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Thread: Question about bonding processes?

  1. #1 Question about bonding processes? 
    New Member
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    May 2010
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    I just have a quick question. I performed an experiment the other day involving steel wool and water to form iron oxide, otherwise known as rust. Of course, the oxygen in the air combines with the metal to form iron oxide over time.

    I've read about covalent and ionic bonds as well, but now I've a new question I'm not one hundred percent sure how to answer...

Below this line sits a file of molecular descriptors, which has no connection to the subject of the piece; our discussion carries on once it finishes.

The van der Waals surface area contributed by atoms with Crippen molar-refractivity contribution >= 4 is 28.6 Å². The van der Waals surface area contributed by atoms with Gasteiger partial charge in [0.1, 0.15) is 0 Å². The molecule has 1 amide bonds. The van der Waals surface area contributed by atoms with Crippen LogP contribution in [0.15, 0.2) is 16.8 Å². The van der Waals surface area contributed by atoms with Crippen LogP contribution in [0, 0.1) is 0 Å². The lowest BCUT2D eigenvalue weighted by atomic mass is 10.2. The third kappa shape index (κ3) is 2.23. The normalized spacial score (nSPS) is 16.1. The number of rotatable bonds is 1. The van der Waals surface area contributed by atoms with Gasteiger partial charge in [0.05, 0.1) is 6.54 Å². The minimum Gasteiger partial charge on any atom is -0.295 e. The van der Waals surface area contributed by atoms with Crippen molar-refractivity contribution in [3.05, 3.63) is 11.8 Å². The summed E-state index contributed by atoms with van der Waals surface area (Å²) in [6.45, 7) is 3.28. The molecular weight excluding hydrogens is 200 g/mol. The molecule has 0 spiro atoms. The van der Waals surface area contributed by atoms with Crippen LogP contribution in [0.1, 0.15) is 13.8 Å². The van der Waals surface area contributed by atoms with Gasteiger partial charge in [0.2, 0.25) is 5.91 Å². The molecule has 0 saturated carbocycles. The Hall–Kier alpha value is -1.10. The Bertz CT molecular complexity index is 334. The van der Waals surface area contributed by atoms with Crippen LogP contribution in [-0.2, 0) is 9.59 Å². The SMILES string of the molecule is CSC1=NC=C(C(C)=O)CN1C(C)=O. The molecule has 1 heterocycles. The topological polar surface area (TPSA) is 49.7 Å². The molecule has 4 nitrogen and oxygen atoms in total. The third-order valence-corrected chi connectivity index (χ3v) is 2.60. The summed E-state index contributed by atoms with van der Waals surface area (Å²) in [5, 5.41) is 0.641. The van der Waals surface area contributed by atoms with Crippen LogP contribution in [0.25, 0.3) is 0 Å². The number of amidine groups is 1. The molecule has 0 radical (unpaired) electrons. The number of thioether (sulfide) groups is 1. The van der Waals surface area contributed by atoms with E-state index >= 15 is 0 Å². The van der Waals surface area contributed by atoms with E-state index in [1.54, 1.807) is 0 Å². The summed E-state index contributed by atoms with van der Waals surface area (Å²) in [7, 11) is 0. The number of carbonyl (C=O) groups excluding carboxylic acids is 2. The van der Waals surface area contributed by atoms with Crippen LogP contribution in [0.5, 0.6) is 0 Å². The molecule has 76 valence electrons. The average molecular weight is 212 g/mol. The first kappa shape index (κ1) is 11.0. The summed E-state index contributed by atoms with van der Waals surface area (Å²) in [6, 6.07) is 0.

I mean, how does the bonding of oxygen with iron in rust differ from the bonding of oxygen in water? I know that iron oxide is an ionic compound, and water is covalent ... But I'm not really sure what they have in common?

    Can somebody help me out here?


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  3. #2  
    Reptile Dysfunction drowsy turtle's Avatar
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    In covalent bonding, each atom contributes an electron to the bond, and these electrons are 'shared' between the atoms - typically shown as held directly between the atoms.

    In ionic bonding, one atoms takes an electron or some electrons from another atoms, resulting in positively and negatively charged particles called ions. What we might draw as the bond is the electric forces of attraction between these ions.


    "The major difference between a thing that might go wrong and a thing that cannot possibly go wrong is that when a thing that cannot possibly go wrong goes wrong it usually turns out to be impossible to get at or repair." ~ Douglas Adams
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